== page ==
The “land-to-the-tiller” reform carried out in South Vietnam between 1970-73—on which we worked— paid large landlords in the Mekong Delta in eight-year bonds worth 2.5 times gross crop value for land redistributed to 1 million tenant farmers. Although implemented too late to halt the war, this “land-to-the-tiller” program boosted rice production by 30% (even in the midst of war), and cut indigenous Vietcong recruitment within the South by 80 percent. This reform proved to be so successful that it became a major reason why, during the 1980s, the communist government of Vietnam abandoned collective farming and adopted the family-farm model of the South for the whole country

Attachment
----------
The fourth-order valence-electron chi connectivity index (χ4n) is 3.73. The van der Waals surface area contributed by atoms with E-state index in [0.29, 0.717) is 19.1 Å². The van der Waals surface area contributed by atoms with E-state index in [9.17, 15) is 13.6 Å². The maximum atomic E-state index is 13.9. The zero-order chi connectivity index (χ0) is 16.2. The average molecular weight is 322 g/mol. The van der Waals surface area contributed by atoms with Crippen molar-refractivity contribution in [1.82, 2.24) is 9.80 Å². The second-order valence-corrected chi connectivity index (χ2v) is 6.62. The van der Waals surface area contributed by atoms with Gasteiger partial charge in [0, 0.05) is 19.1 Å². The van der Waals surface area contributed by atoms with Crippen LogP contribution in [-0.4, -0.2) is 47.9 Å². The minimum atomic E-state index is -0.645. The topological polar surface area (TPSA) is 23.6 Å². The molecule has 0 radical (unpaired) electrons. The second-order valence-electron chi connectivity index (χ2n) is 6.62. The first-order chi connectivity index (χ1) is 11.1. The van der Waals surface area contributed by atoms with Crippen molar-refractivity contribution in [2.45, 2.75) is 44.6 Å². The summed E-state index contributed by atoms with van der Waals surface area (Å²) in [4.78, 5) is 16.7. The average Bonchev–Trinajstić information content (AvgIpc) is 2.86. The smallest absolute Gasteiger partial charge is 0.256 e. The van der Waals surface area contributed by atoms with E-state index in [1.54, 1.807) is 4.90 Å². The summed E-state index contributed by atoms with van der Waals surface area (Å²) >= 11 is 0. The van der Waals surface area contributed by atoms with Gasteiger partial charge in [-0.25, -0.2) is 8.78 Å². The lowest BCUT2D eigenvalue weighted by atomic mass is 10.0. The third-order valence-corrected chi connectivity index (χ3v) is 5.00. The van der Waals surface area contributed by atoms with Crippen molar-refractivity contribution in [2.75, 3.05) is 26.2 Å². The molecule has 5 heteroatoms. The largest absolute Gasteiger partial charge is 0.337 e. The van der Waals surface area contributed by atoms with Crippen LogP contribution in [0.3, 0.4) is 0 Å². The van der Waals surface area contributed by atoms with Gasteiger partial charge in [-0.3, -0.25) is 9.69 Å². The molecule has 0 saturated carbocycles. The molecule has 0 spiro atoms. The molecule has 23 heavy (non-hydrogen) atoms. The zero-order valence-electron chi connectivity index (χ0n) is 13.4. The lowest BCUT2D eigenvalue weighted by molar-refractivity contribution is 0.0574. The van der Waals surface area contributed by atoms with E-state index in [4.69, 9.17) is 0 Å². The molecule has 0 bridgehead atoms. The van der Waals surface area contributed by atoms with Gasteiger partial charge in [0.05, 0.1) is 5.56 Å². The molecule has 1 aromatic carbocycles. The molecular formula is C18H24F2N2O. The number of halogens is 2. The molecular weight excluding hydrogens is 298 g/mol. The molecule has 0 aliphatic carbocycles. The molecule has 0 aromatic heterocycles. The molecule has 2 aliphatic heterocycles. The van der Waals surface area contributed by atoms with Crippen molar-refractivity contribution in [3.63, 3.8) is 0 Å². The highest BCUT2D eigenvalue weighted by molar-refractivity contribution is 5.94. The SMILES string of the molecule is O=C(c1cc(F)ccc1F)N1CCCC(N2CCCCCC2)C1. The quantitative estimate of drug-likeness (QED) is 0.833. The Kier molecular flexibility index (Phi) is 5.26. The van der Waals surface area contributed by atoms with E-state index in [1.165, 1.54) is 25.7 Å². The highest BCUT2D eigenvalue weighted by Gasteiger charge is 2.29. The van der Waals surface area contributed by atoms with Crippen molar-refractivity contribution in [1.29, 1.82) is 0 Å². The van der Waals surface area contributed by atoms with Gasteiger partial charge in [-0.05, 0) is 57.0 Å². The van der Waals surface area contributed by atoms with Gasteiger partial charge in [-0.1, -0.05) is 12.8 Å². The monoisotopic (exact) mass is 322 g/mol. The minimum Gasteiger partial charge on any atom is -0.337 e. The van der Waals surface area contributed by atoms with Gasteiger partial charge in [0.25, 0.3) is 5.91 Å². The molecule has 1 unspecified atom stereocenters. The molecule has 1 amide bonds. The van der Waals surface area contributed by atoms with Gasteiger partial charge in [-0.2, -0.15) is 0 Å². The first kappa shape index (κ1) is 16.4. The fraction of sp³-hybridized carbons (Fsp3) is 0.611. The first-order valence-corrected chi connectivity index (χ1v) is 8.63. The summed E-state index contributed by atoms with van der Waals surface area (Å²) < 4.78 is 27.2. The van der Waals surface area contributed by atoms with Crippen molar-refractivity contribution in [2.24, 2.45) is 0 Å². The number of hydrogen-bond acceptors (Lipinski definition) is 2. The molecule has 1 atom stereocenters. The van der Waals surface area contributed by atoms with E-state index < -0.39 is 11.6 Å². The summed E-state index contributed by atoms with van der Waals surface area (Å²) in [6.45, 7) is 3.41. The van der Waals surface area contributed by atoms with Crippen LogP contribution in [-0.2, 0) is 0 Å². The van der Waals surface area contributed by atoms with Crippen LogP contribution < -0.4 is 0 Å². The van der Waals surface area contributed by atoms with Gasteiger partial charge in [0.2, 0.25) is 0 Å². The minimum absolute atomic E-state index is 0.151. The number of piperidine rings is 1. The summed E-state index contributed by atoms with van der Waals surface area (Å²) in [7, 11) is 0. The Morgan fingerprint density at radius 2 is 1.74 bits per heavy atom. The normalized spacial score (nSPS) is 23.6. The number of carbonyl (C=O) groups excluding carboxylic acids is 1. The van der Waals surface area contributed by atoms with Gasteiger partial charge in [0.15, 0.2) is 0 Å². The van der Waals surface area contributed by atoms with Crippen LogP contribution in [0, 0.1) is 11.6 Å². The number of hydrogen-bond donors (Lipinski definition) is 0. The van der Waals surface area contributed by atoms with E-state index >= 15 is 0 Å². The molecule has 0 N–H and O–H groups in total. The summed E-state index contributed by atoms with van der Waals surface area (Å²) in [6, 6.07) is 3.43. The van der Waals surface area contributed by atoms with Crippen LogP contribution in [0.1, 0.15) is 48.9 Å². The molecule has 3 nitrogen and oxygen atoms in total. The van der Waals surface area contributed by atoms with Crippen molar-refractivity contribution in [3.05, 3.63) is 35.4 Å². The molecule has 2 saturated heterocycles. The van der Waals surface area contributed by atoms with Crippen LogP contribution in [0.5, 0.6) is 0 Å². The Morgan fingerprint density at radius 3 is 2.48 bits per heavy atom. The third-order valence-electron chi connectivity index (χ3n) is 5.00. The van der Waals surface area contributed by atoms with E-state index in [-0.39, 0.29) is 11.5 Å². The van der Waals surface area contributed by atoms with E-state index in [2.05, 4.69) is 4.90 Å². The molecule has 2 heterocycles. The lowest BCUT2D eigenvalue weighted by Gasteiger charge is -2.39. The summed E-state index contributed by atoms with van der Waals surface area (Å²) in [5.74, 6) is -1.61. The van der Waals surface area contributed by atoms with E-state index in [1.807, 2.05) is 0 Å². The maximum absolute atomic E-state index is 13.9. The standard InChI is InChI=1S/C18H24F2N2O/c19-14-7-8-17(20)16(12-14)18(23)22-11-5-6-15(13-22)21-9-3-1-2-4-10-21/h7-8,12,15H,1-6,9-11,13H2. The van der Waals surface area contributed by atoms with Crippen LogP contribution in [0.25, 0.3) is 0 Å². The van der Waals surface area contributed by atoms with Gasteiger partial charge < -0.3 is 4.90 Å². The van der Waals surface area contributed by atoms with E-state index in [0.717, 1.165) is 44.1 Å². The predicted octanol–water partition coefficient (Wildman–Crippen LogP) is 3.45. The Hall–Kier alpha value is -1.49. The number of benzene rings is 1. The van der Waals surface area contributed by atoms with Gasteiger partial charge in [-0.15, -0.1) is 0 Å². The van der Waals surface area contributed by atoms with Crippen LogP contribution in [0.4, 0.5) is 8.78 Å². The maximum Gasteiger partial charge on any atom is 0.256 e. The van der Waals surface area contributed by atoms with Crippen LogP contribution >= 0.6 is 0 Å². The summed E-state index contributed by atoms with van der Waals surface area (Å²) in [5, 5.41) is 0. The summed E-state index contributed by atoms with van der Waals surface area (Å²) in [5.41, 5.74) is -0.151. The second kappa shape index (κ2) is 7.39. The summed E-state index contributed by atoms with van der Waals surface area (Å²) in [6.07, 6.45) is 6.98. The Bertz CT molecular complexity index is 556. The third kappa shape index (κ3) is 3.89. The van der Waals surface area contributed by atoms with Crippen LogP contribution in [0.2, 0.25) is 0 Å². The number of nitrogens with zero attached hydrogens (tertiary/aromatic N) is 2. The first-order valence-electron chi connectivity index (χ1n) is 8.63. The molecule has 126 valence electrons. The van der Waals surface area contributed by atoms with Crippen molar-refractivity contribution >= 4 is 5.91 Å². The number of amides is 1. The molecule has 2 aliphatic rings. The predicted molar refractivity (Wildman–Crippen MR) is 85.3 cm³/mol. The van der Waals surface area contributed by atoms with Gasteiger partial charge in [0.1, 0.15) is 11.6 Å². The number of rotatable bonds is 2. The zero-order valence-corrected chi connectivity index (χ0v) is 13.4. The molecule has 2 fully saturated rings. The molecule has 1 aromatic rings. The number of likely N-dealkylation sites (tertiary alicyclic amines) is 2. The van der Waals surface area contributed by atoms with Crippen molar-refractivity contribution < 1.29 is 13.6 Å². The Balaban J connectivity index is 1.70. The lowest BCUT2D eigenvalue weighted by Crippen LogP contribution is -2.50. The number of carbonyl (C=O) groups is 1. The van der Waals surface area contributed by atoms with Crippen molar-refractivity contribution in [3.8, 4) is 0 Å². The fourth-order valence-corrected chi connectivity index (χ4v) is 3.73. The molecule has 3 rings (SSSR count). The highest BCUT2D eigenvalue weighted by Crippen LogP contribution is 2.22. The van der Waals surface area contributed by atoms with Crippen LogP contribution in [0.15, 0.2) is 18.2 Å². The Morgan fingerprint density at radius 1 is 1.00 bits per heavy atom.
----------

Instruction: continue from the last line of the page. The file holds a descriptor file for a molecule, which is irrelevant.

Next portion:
Consultant services on Vietnam’s land law.
Institute of State and Law, Ministry of Justice, Hanoi, Vietnam.
Landesa was invited to conduct field research and offer recommendations on that country’s rural land legislation, agricultural land tenure system, and implementation. September 1993 to January 1994.